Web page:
Preheat oven to 400 degrees F. Line two baking sheets with parchment paper.

Divide the dough into quarters and keep the other 3 in the fridge while you work with the 1. Sprinkle a clean work surface with flour. Roll out the dough very VERY thin (as thin as you can get it), using more flour if it sticks. Cut out the crackers into desired shapes, then remove to the lined baking sheets. You can use cookie cutters, or a pizza wheel, bench scraper or sharp knife to make your shapes. Any shape will do. Refrigerate the cut out crackers for 5-7 minutes.

Bake the crackers until light golden brown, 12 to 15 minutes

(Note: no one oven is the same, & different baking sheets bake crackers differently. Keeping this in mind, I will ALWAYS test bake one cracker before baking entire sheets of the whole batch, just to get a good idea of how long they should be in the oven and if I need to adjust the way I’ve cut, rolled them out, etc. I highly recommend that you do the same.)

Cranberry Orange Rolls

Tell me some of the traditions you or your family had when you grew up. How about some of the traditions that you have now?

I think that my love for Christmas started because of all the traditions that we had while I was growing up. I enjoyed those traditions and the way that they made me feel, and it created this huge nostalgia for the holidays that lasts to this day.

In elementary school, I remember the traditions that happened on the last day before our Winter Break. Classes ended early and for the latter half of the day, the school would turn into a ‘holiday carnival’ of sorts. Each classroom would turn into a fun activity for us to do until was time to go home. One room had games, one room had holiday movies playing on a television, one room was for making Christmas ornaments, another was for decorating Christmas cookies, and so on.

My mom and my sisters and I had a tradition of driving around the neighborhood on Christmas Eve night and looking at other house’s lights and decorations that they put up.

Now that I’m grown I have several holiday traditions of my own. We try to put up our Christmas tree within the first couple of weeks of November, which is also when I dust off my holiday playlist. There is a list of holiday movies that we watch all throughout the month of December. And of course, I do the 12 Days of Christmas here on the blog.

I’ve heard about a lot of families that have a tradition of eating cinnamon rolls on Christmas morning. We don’t, but it’s a holiday tradition that I can definitely get behind.

My sister doesn’t like cinnamon rolls (insert eyeroll emoji), so whenever I get the craving for breakfast rolls, I have to get a bit creative and make something that she’ll like. These Honey Sausage Rolls were a hit. These Orange Rolls were a HUGE hit.

And then came today’s rolls.

I don’t know who it was who first came up with the flavor combination of cranberry and citrus, but whoever they are, they were a genius who truly gave us a Christmas miracle. It has truly never, EVER let me down. These were so delicious. Where do I even begin?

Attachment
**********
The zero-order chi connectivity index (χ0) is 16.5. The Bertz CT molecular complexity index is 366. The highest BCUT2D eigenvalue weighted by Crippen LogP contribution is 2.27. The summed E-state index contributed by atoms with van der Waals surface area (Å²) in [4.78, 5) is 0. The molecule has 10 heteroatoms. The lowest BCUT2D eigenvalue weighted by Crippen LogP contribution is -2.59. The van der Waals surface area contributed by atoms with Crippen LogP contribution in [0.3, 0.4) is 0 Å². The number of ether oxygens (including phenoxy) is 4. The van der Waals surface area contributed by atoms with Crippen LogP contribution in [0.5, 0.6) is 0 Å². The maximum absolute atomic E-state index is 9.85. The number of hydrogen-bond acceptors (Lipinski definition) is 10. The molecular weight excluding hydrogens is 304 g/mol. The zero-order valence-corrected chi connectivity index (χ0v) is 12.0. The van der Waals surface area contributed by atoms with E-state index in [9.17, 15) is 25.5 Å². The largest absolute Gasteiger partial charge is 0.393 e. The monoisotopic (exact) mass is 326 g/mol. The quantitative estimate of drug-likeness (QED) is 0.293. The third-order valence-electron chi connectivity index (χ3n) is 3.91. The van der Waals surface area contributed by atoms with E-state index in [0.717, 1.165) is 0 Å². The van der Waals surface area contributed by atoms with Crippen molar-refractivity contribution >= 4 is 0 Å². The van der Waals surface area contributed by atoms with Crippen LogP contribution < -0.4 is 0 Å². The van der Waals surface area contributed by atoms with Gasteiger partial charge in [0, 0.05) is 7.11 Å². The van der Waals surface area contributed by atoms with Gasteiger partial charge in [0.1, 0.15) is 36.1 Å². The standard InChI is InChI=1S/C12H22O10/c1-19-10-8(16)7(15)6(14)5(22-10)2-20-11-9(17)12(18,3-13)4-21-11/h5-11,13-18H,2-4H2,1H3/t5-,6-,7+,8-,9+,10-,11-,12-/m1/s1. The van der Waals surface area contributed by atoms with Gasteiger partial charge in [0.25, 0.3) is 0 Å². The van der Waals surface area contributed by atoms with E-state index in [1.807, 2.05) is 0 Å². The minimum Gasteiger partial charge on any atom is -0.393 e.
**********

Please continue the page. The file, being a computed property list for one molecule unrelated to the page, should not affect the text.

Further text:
The dough itself is flavored with vanilla, orange zest and juice. The powdered milk and instant potato flakes are there to improve the overall texture of the finished product–it gives the rolls a chewy, but light richness.

The filling is both tart and slightly sweet thanks to the combination of cranberry and orange juice. I think it gives a great, fresh balance of flavor to the icing that gets slathered on top of the rolls while they’re still warm.

As you can see, this recipe makes a modest sized bunch. If you’re baking for a crowd, you may want to consider doubling it. You may want to consider doubling it even if you’re not baking for a crowd. I wish that I had.

We’re over halfway through the 12 Days of Christmas already! Check out the other posted recipes if you haven’t already:

DAY 1: VANILLA RED PINWHEELS

DAY 2: CHRISTMAS ELF BITES

DAY 3: THREE FRENCH HEN PIES

DAY 4: CRANBERRY BUCKLE

DAY 5: GINGERBREAD MARSHMALLOWS

DAY 6: HOLIDAY SPICE S’MORES

DAY 7: CRANBERRY ORANGE ROLLS

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Cranberry Orange Rolls

Recipe Adapted from King Arthur Flour

Ingredients

  • 2/3 cup warm water
  • 1 tablespoon fresh orange zest
  • 1/4 cup orange juice
  • 2 cups all purpose flour
  • 1/4 cup (4 tablespoons) softened unsalted butter
  • 1 teaspoon vanilla extract
  • 2 teaspoons active dry yeast
  • 2 tablespoons sugar
  • 3/4 teaspoon salt
  • 1/4 cup dry powdered milk
  • 1/4 cup potato flour, or dry instant mashed potato flakes
  • 1 egg, beaten

For Filling

  • 1/4 cup orange juice
  • 1/3 cup light brown sugar, packed
  • 1 cup fresh or frozen cranberries
  • 1/2 cup dried cranberries
  • pinch of salt
  • 1 tablespoon melted butter

*A heaping 3/4 cup of leftover cranberry sauce will work in lieu of the filling as well. This is my go-to favorite recipe.

For Icing

  • About 1 1/2 cups powdered
  • A few tablespoons orange juice

Directions

Lightly spray an 8 or 9 inch square baking dish or cake pan with non-stick cooking spray; set aside.